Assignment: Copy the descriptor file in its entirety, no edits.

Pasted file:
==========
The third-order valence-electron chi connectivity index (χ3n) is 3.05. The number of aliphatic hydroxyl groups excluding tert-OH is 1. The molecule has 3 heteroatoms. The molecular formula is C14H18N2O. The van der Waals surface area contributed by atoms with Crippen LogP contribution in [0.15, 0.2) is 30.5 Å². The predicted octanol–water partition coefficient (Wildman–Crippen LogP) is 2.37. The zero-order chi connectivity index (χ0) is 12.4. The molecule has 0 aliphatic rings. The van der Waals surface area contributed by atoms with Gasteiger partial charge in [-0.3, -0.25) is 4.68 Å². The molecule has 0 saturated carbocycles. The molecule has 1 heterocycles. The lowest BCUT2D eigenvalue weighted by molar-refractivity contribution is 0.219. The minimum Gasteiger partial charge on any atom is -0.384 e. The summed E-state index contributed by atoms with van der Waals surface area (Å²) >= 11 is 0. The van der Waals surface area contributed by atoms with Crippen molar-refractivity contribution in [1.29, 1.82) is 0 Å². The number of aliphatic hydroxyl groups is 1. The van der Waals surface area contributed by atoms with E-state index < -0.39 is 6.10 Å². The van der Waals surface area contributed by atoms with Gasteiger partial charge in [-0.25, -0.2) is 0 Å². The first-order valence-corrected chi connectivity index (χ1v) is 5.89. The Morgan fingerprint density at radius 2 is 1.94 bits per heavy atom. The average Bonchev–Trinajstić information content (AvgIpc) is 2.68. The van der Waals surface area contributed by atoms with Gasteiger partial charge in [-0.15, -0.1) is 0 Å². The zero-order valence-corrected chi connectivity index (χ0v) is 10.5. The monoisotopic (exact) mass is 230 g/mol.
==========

The third-order valence-electron chi connectivity index (χ3n) is 3.05. The number of aliphatic hydroxyl groups excluding tert-OH is 1. The molecule has 3 heteroatoms. The molecular formula is C14H18N2O. The van der Waals surface area contributed by atoms with Crippen LogP contribution in [0.15, 0.2) is 30.5 Å². The predicted octanol–water partition coefficient (Wildman–Crippen LogP) is 2.37. The zero-order chi connectivity index (χ0) is 12.4. The molecule has 0 aliphatic rings. The van der Waals surface area contributed by atoms with Gasteiger partial charge in [-0.3, -0.25) is 4.68 Å². The molecule has 0 saturated carbocycles. The molecule has 1 heterocycles. The lowest BCUT2D eigenvalue weighted by molar-refractivity contribution is 0.219. The minimum Gasteiger partial charge on any atom is -0.384 e. The summed E-state index contributed by atoms with van der Waals surface area (Å²) >= 11 is 0. The van der Waals surface area contributed by atoms with Crippen molar-refractivity contribution in [1.29, 1.82) is 0 Å². The number of aliphatic hydroxyl groups is 1. The van der Waals surface area contributed by atoms with E-state index < -0.39 is 6.10 Å². The van der Waals surface area contributed by atoms with Gasteiger partial charge in [-0.25, -0.2) is 0 Å². The first-order valence-corrected chi connectivity index (χ1v) is 5.89. The Morgan fingerprint density at radius 2 is 1.94 bits per heavy atom. The average Bonchev–Trinajstić information content (AvgIpc) is 2.68. The van der Waals surface area contributed by atoms with Gasteiger partial charge in [-0.15, -0.1) is 0 Å². The zero-order valence-corrected chi connectivity index (χ0v) is 10.5. The monoisotopic (exact) mass is 230 g/mol.